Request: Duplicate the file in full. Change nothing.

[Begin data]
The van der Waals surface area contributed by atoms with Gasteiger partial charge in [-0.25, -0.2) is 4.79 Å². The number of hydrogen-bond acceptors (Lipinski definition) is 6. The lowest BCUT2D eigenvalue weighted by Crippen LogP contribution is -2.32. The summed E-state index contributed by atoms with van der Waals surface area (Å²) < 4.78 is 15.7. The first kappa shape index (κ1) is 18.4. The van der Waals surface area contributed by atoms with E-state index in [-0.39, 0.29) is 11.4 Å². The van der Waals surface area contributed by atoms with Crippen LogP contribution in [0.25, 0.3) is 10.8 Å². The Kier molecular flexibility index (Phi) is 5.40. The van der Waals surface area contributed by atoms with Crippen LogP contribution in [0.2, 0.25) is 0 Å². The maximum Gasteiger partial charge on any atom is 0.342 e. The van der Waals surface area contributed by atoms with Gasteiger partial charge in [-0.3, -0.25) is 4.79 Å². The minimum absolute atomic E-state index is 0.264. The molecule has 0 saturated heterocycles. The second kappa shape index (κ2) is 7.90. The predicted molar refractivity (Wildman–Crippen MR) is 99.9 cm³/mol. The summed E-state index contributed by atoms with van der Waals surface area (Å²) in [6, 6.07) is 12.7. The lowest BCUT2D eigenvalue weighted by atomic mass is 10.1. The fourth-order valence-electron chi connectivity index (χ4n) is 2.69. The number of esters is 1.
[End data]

The van der Waals surface area contributed by atoms with Gasteiger partial charge in [-0.25, -0.2) is 4.79 Å². The number of hydrogen-bond acceptors (Lipinski definition) is 6. The lowest BCUT2D eigenvalue weighted by Crippen LogP contribution is -2.32. The summed E-state index contributed by atoms with van der Waals surface area (Å²) < 4.78 is 15.7. The first kappa shape index (κ1) is 18.4. The van der Waals surface area contributed by atoms with E-state index in [-0.39, 0.29) is 11.4 Å². The van der Waals surface area contributed by atoms with Crippen LogP contribution in [0.25, 0.3) is 10.8 Å². The Kier molecular flexibility index (Phi) is 5.40. The van der Waals surface area contributed by atoms with Crippen LogP contribution in [0.2, 0.25) is 0 Å². The maximum Gasteiger partial charge on any atom is 0.342 e. The van der Waals surface area contributed by atoms with Gasteiger partial charge in [-0.3, -0.25) is 4.79 Å². The minimum absolute atomic E-state index is 0.264. The molecule has 0 saturated heterocycles. The second kappa shape index (κ2) is 7.90. The predicted molar refractivity (Wildman–Crippen MR) is 99.9 cm³/mol. The summed E-state index contributed by atoms with van der Waals surface area (Å²) in [6, 6.07) is 12.7. The lowest BCUT2D eigenvalue weighted by atomic mass is 10.1. The fourth-order valence-electron chi connectivity index (χ4n) is 2.69. The number of esters is 1.